Piezoelectric force microscopy (PFM) has demonstrated to be a powerful tool to characterize ferroelectric materials. However, extrinsic effects, most notably, those resulting from surface charges, often mask or mirror genuine piezoelectric response, challenging PFM data understanding. The contribution of surface charges to PFM signal is commonly compensated by using appropriate external bias voltage, which is ad-hoc selected and sample dependent. Here, we determine the compensating voltage in thin films of different ferroelectric materials and we compare with the corresponding I-V characteristics recorded using suitable electrodes. It turns out that the sign and magnitude of the bias voltage required to compensate the surface charges are related to the asymmetry of the I-V characteristics. We propose that this relation results from the fact that the semiconducting properties of the material determine both the I-V dependence, and the sign of charged adsorbates. We show how to make use of this correlation to predict the required compensation voltage of a non-ferroelectric material and we show that spurious piezoelectric-like contributions are largely cancelled. The results provide guidelines to mitigate common extrinsic contributions in PFM imaging.
Bread waste is a major part of food wastage which could be upcycled to produce functional materials, following the principles of the circular bioeconomy. This work shows that bread waste can be recycled and valorized to produce a composite conductive material with excellent properties for chemical sensor applications. Here, dry bread is impregnated with an aqueous solution of a silver precursor and pyrolyzed to produce a porous carbon matrix containing Ag nanoparticles with diameters ranging from 20 to 40 nm. These particles perform as catalytic redox centers for the electrochemical detection of halide ions (Cl-, Br-, and I-) and organohalide target molecules such as sucralose and trichloroacetic acid. A thorough analytical characterization is carried out to show the potential application of the developed material for the manufacturing of electrochemical sensor approaches. The material preparation is sustainable, low-cost, simple, and upscalable. These are ideal features for the large-scale manufacturing by screen-printing technologies of single-use electrochemical sensors for the rapid analysis of halogenated organic pollutants in waters.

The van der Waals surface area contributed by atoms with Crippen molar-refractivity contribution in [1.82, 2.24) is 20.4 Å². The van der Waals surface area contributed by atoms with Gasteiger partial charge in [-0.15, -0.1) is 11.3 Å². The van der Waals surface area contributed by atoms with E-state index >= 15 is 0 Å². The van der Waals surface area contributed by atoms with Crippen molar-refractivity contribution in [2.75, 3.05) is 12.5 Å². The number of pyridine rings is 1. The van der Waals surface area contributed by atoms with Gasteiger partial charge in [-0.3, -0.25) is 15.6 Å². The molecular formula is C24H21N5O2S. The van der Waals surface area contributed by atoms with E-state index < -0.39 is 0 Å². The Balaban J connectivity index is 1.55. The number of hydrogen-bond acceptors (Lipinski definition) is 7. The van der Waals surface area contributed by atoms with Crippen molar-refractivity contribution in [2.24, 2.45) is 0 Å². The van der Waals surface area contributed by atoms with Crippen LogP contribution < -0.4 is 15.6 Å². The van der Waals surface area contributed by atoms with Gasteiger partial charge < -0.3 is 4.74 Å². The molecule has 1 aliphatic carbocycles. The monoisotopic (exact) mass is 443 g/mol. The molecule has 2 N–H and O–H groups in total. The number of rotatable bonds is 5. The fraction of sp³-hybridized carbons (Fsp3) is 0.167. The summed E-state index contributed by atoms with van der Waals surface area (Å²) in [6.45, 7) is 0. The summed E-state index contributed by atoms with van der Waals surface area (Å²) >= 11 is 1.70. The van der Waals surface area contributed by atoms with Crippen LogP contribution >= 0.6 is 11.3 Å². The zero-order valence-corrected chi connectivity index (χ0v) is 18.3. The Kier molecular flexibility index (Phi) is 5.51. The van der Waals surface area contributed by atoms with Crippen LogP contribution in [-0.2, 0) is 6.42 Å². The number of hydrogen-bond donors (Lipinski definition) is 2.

Understanding how reaction conditions affect metal-support interactions in catalytic materials is one of the most challenging tasks in heterogeneous catalysis research. Metal nanoparticles and their supports often undergo changes in structure and oxidation state when exposed to reactants, hindering a straightforward understanding of the structure-activity relations using only ex situ or ultrahigh vacuum techniques. Overcoming these limitations, we explored the metal-support interaction between gold nanoparticles and ceria supports in ultrahigh vacuum and after exposure to CO. A combination of in situ methods (on powder and model Au/CeO2 samples) and theoretical calculations was applied to investigate the gold/ceria interface and its reactivity toward CO exposure. X-ray photoelectron spectroscopy measurements rationalized by first-principles calculations reveal a distinctly inhomogeneous charge distribution, with Au+ atoms in contact with the ceria substrate and neutral Au0 atoms at the surface of the Au nanoparticles. Exposure to CO partially reduces the ceria substrate, leading to electron transfer to the supported Au nanoparticles. Transferred electrons can delocalize among the neutral Au atoms of the particle or contribute to forming inert Auδ- atoms near oxygen vacancies at the ceria surface. This charge redistribution is consistent with the evolution of the vibrational frequencies of CO adsorbed on Au particles obtained using diffuse reflectance infrared Fourier transform spectroscopy.
This work aims to highlight the beneficial effect of annealing of Cu2ZnSn(S,Se)4 (CZTSSe) nanoparticles (NPs) on the properties of the obtained films by RF-magnetron sputtering at room temperature (RT) and at 200 °C. The CZTSSe targets used for the deposition are obtained using nanoparticles synthesized by solvothermal technique. It is denoted that the elemental composition of thin films becomes independent of the growth temperature in the case of annealed CZTSSe NPs. The optical investigation gives that the gap energy is ranging between 1.26 and 1.40 eV with an Urbach’s energy between 100 and 200 meV. By using the Wemple and Didominico model to analyze the refractive index spectra, we have identified common oscillator energy for all CZTSSe thin films and dispersion energy ranging from 2.63 to 5.81 eV. CZTSSe thin films obtained by means of annealed NPs exhibit higher dielectric constant and refractive index. The dispersion of different parameters with experimental conditions is analyzed via a common relationship that illustrates the linear dependence of n0, Ed, εs, and εL on the square of the valence difference (ΔZ). The conductivity spectra are deduced, and a theoretical model was identified to fit the permittivity spectra. The obtained results are promising for solar cell applications.